Monday, June 27, 2011

The Art of Hammer: Gothic Vampire Posters from the 50s through the 70s (Voice of the Undead Countdown Minus 28)

With Alex Van Helsing: Voice of the Undead coming out on July 26, I'm counting down 60 cool vampire things. Today:
I recently got The Art of Hammer, a very recent poster book this Christmas that is ideal for any classic horror fan. You've heard me expound on the unique look and feel of Hammer Films before-- I first wrote on this over thirteen years ago-- but here's the short version:
From the 1950s through the end of the 1970s, horror films entered what is now called the Gothic period, defined by a heavy reliance on supernatural rather than science-fiction-influenced themes, and period rather than contemporary settings. The champion of all Gothic horror was Hammer, a British studio that used many of the same cast, crew, and most especially production designers through their horror films. The result is a very recognizable series of films-- you can sit down to watch Horror of Dracula and Curse of Frankenstein, which came out in '57 and '58, and then watch The Vampire Lovers and Twins of Evil, which both came out in the early 70s, and you get the sense that these films are all part of a series and indeed seem to exist in the same world. People have called that world the Hammerscape, recognizable for its color and strange, sort-of-Euro and sort-of-British sets, trees and castle grounds.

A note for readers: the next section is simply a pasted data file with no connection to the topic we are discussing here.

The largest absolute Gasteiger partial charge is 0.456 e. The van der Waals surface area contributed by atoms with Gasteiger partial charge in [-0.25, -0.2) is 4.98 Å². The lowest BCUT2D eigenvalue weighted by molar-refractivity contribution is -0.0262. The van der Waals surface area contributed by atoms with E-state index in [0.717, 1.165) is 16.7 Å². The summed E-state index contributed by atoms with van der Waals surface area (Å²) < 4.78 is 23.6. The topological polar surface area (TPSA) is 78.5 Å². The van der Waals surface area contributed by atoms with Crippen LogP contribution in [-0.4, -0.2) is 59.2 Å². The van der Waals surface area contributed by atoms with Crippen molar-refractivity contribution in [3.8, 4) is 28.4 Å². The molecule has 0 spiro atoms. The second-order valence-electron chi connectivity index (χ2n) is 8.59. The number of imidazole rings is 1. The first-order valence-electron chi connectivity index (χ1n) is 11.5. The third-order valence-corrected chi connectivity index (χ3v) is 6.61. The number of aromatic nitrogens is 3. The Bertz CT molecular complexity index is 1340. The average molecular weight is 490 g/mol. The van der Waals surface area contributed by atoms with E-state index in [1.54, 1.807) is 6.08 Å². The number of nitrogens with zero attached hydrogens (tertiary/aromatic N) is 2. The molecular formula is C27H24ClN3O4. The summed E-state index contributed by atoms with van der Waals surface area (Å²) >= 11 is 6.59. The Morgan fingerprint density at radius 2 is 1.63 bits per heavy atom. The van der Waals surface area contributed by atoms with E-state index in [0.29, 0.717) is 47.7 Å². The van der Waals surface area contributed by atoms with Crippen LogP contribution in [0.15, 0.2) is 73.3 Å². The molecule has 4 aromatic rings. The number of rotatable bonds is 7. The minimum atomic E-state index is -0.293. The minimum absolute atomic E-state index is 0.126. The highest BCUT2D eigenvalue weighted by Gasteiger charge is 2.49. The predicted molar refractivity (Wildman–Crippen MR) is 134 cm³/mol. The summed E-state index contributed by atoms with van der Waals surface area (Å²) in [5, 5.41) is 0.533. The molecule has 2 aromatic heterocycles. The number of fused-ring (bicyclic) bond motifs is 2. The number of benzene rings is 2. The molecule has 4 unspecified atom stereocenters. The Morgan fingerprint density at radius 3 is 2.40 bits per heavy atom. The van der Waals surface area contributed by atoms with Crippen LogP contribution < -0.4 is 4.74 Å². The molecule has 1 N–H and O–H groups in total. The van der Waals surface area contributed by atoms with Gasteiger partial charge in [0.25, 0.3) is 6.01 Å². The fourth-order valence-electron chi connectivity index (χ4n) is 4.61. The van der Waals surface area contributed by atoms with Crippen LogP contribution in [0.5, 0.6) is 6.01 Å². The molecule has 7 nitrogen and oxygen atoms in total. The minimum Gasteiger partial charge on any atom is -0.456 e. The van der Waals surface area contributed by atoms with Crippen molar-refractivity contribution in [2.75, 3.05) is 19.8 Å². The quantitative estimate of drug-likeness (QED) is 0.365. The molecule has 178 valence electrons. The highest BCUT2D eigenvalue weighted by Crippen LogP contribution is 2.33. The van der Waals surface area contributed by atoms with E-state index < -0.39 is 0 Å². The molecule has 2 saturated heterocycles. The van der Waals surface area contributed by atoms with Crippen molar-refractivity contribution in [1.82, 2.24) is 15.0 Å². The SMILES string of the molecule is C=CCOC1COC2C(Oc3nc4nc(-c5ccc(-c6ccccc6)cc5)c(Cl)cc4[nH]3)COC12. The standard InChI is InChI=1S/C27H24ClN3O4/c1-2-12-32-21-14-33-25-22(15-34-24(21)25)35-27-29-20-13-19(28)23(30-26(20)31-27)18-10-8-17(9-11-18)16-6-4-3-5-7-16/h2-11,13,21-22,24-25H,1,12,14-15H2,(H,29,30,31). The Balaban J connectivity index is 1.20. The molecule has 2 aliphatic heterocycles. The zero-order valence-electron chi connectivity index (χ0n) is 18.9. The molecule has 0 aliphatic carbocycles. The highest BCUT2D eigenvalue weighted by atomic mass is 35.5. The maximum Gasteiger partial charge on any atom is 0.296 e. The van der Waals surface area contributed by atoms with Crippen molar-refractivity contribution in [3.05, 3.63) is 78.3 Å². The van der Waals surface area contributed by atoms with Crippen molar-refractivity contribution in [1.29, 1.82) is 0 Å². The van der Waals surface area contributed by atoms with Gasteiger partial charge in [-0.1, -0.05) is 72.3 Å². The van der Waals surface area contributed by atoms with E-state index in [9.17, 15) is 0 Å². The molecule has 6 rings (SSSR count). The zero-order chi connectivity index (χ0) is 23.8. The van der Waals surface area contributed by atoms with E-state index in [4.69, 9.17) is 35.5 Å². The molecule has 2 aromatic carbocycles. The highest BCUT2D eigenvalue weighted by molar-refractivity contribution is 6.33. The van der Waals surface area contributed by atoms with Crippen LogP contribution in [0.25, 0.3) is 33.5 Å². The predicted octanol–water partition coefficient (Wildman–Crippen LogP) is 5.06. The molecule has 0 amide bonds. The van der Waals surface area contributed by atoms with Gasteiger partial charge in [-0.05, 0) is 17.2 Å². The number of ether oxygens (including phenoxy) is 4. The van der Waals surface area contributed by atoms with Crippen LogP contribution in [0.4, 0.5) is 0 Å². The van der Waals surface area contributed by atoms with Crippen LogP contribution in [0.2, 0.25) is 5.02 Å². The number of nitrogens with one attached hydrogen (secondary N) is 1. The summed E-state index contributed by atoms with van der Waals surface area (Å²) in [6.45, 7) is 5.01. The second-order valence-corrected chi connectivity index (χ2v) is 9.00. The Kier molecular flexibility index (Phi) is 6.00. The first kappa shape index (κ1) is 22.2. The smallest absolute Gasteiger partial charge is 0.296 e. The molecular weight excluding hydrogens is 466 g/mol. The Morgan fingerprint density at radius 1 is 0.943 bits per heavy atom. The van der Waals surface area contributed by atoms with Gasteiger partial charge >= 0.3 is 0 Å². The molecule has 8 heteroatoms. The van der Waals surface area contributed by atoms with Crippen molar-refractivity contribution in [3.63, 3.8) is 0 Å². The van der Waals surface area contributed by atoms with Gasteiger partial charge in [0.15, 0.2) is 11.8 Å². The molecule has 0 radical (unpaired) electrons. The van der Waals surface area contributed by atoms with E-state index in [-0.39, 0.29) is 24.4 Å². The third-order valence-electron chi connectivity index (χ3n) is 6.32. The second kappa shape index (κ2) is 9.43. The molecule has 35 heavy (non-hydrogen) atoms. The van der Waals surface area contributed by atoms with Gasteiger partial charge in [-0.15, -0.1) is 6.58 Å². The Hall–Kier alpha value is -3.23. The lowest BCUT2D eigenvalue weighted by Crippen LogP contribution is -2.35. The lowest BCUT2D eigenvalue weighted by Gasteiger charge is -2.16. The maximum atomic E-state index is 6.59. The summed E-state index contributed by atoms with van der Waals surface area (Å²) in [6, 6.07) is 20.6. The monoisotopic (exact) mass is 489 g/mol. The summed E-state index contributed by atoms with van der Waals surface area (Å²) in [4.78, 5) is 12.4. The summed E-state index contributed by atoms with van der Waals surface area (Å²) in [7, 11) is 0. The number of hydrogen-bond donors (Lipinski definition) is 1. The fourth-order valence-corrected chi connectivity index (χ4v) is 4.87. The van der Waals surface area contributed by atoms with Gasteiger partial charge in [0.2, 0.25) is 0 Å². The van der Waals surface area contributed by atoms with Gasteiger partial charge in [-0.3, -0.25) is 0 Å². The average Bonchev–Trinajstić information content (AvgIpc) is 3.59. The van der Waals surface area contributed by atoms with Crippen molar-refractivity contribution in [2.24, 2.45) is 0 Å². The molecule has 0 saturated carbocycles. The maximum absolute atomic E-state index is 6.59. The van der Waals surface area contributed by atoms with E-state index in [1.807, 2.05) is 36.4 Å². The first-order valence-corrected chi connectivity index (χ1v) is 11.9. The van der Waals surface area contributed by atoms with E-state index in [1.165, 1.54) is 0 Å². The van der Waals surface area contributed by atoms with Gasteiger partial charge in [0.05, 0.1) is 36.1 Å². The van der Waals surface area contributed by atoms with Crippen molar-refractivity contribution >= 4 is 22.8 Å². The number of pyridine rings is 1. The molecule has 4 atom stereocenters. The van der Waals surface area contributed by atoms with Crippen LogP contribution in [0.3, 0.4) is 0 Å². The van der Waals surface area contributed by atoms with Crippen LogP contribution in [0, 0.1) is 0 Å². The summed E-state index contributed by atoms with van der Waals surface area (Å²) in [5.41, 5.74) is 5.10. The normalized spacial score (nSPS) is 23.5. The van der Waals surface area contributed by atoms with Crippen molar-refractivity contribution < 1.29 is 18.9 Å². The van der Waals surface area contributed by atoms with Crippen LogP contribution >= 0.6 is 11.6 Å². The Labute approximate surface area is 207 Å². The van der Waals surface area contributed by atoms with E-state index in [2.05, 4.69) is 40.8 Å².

These are the movies I play in the background while I'm working. So I was stunned by this book, which is over-sized and reprints posters from around the world advertising Hammer horror. One thing that's new for me here is that it gives me the chance to see the same film promoted in different ways. For instance, here's the first poster for The Vampire Lovers (see my review here)-- the poster is lurid and green (and by the way, isn't it odd to look at this and think, no-one's done a poster for a movie like this in thirty years?)




Whereas here is the American version, done in the style of drive-in movie posters (and in great drive-in fashion, suggests a totally different movie, though I'm sure this one, with its army of vampire women and Roman slaves, would be great too.)

That's just one example. There are alternate poster takes for Countess Dracula, Hands of the Ripper, four different takes on Dracula AD 1972, and on and on. Very cool.

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